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Haftarah Blessings


Blessed are You, Adonai our God, Ruler of the Universe, Who chose good prophets and was satisfied that their words were true. Blessed are You, Adonai, Who chooses the Torah, Moses Your servant, Israel Your people, and prophets of truth and righteousness.

- Haftarah selection is read –

Blessed are You, Adonai our God, Ruler of the Universe, Rock of all worlds, Righteous in all generations, trustworthy God Whose word is deed, Who fulfills Your promises, Whose every word is true and just.
You are trustworthy, Adonai our God, and your words are trustworthy. Not a single one of Your words returns unfulfilled, for a trustworthy and compassionate God and King are You. Blessed are You, Adonai, God whose words may all be trusted.

Have mercy upon Zion, for it is the foundation of our life. Bring salvation speedily to her who has been humiliated{Zion is here personified as a mother who has been humiliated by the forceful exile of her children that she was powerless to prevent.} speedily, in our own time. Blessed are You, Adonai, who makes Zion rejoice in her children.

Cause us to rejoice, Adonai our God, in Your servant Elijah the prophet{Elijah ascended to heaven in a fiery chariot, and tradition therefore holds that he never died. It is he, therefore, who will announce the arrival of God’s mashiach, the anointed descendant of King David who will rule in Jerusalem at the end of days.}, and in the kingdom of the House of David Your anointed one… may he come speedily and cause our heart to exult. No outsider shall ever usurp his throne, nor shall any others inherit his glory, for by Your holy Name did You promise him that his lamp would never be extinguished. Blessed are You, Adonai, shield of David.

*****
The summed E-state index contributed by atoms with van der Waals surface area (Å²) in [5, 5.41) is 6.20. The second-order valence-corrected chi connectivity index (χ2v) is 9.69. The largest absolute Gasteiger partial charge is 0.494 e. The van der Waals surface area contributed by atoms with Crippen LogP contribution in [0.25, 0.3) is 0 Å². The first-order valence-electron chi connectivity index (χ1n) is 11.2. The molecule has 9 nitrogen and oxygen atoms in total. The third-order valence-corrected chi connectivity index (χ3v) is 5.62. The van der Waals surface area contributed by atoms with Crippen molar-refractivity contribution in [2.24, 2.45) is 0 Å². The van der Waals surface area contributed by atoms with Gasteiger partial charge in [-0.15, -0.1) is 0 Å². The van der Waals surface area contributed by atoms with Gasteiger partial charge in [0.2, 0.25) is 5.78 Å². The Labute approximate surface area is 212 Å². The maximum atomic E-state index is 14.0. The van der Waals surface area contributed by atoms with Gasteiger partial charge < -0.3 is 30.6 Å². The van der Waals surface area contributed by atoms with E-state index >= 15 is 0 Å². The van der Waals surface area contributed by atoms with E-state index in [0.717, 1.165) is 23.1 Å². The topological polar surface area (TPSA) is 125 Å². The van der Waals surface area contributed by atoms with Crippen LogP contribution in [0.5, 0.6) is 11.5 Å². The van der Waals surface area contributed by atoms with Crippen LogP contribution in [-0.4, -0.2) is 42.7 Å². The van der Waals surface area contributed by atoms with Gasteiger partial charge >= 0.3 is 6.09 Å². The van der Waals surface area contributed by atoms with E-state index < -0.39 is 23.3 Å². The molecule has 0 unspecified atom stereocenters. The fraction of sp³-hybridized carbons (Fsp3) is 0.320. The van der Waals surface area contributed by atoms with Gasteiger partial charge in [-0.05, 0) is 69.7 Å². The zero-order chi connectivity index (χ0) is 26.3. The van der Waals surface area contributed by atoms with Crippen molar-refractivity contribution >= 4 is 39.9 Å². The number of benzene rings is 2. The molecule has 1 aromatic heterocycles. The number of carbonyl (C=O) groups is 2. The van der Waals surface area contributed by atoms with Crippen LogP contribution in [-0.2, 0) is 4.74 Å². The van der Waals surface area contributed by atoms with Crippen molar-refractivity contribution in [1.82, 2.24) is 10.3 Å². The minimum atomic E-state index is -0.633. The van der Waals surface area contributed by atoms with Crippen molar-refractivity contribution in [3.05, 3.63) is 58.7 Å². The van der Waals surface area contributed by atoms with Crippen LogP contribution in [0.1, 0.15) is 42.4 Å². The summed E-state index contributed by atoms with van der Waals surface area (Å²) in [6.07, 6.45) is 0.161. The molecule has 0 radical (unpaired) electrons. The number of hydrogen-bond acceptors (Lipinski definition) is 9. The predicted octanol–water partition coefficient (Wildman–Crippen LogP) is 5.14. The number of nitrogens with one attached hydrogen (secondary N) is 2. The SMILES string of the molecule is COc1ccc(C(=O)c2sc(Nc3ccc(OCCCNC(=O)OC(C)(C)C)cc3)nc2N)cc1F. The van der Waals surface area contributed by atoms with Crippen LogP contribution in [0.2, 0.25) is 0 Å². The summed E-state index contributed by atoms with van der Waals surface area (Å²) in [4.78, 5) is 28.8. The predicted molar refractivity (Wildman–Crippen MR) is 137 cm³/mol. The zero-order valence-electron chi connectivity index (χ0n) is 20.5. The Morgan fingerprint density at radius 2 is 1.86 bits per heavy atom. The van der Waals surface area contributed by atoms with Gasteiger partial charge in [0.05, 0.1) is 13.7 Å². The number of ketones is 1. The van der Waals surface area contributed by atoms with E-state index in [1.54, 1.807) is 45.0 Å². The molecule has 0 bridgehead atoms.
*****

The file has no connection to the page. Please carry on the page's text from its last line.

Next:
For the Torah, for the privilege of worship, for the prophets, and for this Shabbat day that You, Adonai our God have given us for holiness and rest, for honor and for glory—for all this, Adonai our God do we thank and bless You. May Your Name be blessed by every living being for all eternity. Blessed are You, Adonai, Who sanctifies Shabbat.

Immediately after the seven aliyot to the Torah, one member of the congregation is called up for the honor of maftir (root f t r פטר “to complete”). This person repeats the last few sentences of the Torah portion (parashat ha-shavua), whereupon the Torah scroll is raised on high so that everyone may see the portion that has just been read. As it is raised, the congregation chants:

וזאת התורה אשר שם משה לפני בני ישראל על פי יי ביד משה

This is the Torah that Moses placed before the Israelites, at the command of Adonai, through the agency of Moses.

As the Torah is being wrapped, the maftir steps up to the bima once again, and chants a portion from the Neviim, the prophetic books. This portion is known as the haftara הפטרה (“completion”). Unlike the Torah, which is read consecutively from Genesis through Deuteronomy, the prophetic selections are chosen for their thematic relationship to the weekly Torah reading.

Some scholars have theorized that the haftara was introduced into the service as a polemical response to followers of Jesus, who had begun to introduce readings from the Christian Bible (“New Testament”) into their services. “The TaNaKh already has all the messianic prophecies we need,” the Jewish congregation would declare, “and here is a passage from Neviim that explores the messianic implications of the parasha that has just been read.”

Maftir is a signal honor, usually reserved for elders of the congregation, for young men on the Shabbat before their nuptials, and for even younger men (and nowadays, women) who have just attained the status of adulthood (bar mitzvah) according to Jewish law.

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